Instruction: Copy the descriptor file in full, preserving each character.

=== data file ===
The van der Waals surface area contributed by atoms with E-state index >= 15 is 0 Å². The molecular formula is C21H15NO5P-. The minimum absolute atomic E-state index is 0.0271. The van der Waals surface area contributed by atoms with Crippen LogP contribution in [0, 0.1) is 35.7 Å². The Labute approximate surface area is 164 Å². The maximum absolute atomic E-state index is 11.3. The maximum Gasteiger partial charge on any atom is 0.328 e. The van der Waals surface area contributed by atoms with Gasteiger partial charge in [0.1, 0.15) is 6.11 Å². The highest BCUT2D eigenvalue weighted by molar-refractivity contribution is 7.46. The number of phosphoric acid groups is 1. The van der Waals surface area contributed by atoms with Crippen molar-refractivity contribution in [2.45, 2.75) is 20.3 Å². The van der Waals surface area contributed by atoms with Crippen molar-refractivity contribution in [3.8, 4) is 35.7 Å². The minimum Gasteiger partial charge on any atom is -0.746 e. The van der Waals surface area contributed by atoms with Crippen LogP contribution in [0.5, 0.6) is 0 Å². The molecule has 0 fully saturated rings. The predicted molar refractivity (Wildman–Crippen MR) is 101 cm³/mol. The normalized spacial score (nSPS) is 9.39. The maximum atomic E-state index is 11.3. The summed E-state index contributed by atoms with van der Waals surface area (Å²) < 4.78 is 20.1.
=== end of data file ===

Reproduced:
The van der Waals surface area contributed by atoms with E-state index >= 15 is 0 Å². The molecular formula is C21H15NO5P-. The minimum absolute atomic E-state index is 0.0271. The van der Waals surface area contributed by atoms with Crippen LogP contribution in [0, 0.1) is 35.7 Å². The Labute approximate surface area is 164 Å². The maximum absolute atomic E-state index is 11.3. The maximum Gasteiger partial charge on any atom is 0.328 e. The van der Waals surface area contributed by atoms with Gasteiger partial charge in [0.1, 0.15) is 6.11 Å². The highest BCUT2D eigenvalue weighted by molar-refractivity contribution is 7.46. The number of phosphoric acid groups is 1. The van der Waals surface area contributed by atoms with Crippen molar-refractivity contribution in [2.45, 2.75) is 20.3 Å². The van der Waals surface area contributed by atoms with Crippen molar-refractivity contribution in [3.8, 4) is 35.7 Å². The minimum Gasteiger partial charge on any atom is -0.746 e. The van der Waals surface area contributed by atoms with Crippen LogP contribution in [0.5, 0.6) is 0 Å². The molecule has 0 fully saturated rings. The predicted molar refractivity (Wildman–Crippen MR) is 101 cm³/mol. The normalized spacial score (nSPS) is 9.39. The maximum atomic E-state index is 11.3. The summed E-state index contributed by atoms with van der Waals surface area (Å²) < 4.78 is 20.1.